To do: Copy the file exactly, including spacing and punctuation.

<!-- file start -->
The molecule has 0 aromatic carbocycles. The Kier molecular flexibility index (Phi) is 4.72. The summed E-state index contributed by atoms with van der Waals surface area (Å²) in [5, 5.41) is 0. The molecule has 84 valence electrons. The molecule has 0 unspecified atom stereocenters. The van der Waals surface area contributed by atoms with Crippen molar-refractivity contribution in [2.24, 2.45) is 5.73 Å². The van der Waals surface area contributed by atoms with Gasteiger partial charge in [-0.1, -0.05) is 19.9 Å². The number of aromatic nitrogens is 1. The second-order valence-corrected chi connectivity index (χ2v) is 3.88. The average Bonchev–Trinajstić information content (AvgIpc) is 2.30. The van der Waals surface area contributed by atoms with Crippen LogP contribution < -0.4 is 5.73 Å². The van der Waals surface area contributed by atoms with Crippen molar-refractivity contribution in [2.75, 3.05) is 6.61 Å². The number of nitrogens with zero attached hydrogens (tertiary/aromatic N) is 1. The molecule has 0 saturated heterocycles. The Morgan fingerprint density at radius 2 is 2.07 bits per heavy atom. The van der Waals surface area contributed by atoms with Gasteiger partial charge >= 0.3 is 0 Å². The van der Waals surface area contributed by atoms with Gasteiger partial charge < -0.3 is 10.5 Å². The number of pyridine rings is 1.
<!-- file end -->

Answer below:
The molecule has 0 aromatic carbocycles. The Kier molecular flexibility index (Phi) is 4.72. The summed E-state index contributed by atoms with van der Waals surface area (Å²) in [5, 5.41) is 0. The molecule has 84 valence electrons. The molecule has 0 unspecified atom stereocenters. The van der Waals surface area contributed by atoms with Crippen molar-refractivity contribution in [2.24, 2.45) is 5.73 Å². The van der Waals surface area contributed by atoms with Gasteiger partial charge in [-0.1, -0.05) is 19.9 Å². The number of aromatic nitrogens is 1. The second-order valence-corrected chi connectivity index (χ2v) is 3.88. The average Bonchev–Trinajstić information content (AvgIpc) is 2.30. The van der Waals surface area contributed by atoms with Crippen LogP contribution < -0.4 is 5.73 Å². The van der Waals surface area contributed by atoms with Crippen molar-refractivity contribution in [2.75, 3.05) is 6.61 Å². The number of nitrogens with zero attached hydrogens (tertiary/aromatic N) is 1. The molecule has 0 saturated heterocycles. The Morgan fingerprint density at radius 2 is 2.07 bits per heavy atom. The van der Waals surface area contributed by atoms with Gasteiger partial charge >= 0.3 is 0 Å². The van der Waals surface area contributed by atoms with Gasteiger partial charge < -0.3 is 10.5 Å². The number of pyridine rings is 1.